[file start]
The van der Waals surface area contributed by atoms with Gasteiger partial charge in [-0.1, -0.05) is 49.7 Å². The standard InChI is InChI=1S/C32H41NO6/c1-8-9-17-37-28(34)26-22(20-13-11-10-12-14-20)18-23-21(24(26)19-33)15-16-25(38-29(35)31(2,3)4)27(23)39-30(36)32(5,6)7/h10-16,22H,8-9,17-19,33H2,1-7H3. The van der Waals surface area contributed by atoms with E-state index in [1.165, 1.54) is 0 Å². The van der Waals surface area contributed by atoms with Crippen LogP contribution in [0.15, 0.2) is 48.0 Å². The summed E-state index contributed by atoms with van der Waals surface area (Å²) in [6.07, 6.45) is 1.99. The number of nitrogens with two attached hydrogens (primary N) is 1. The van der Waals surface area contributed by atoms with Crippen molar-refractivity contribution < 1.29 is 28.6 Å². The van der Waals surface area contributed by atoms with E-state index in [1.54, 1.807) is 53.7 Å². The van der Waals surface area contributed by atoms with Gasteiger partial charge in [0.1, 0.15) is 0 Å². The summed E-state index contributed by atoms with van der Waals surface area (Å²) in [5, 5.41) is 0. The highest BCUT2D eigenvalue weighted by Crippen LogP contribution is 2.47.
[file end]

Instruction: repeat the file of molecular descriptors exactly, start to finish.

The van der Waals surface area contributed by atoms with Gasteiger partial charge in [-0.1, -0.05) is 49.7 Å². The standard InChI is InChI=1S/C32H41NO6/c1-8-9-17-37-28(34)26-22(20-13-11-10-12-14-20)18-23-21(24(26)19-33)15-16-25(38-29(35)31(2,3)4)27(23)39-30(36)32(5,6)7/h10-16,22H,8-9,17-19,33H2,1-7H3. The van der Waals surface area contributed by atoms with E-state index in [1.165, 1.54) is 0 Å². The van der Waals surface area contributed by atoms with Crippen LogP contribution in [0.15, 0.2) is 48.0 Å². The summed E-state index contributed by atoms with van der Waals surface area (Å²) in [6.07, 6.45) is 1.99. The number of nitrogens with two attached hydrogens (primary N) is 1. The van der Waals surface area contributed by atoms with Crippen molar-refractivity contribution < 1.29 is 28.6 Å². The van der Waals surface area contributed by atoms with E-state index in [1.54, 1.807) is 53.7 Å². The van der Waals surface area contributed by atoms with Gasteiger partial charge in [0.1, 0.15) is 0 Å². The summed E-state index contributed by atoms with van der Waals surface area (Å²) in [5, 5.41) is 0. The highest BCUT2D eigenvalue weighted by Crippen LogP contribution is 2.47.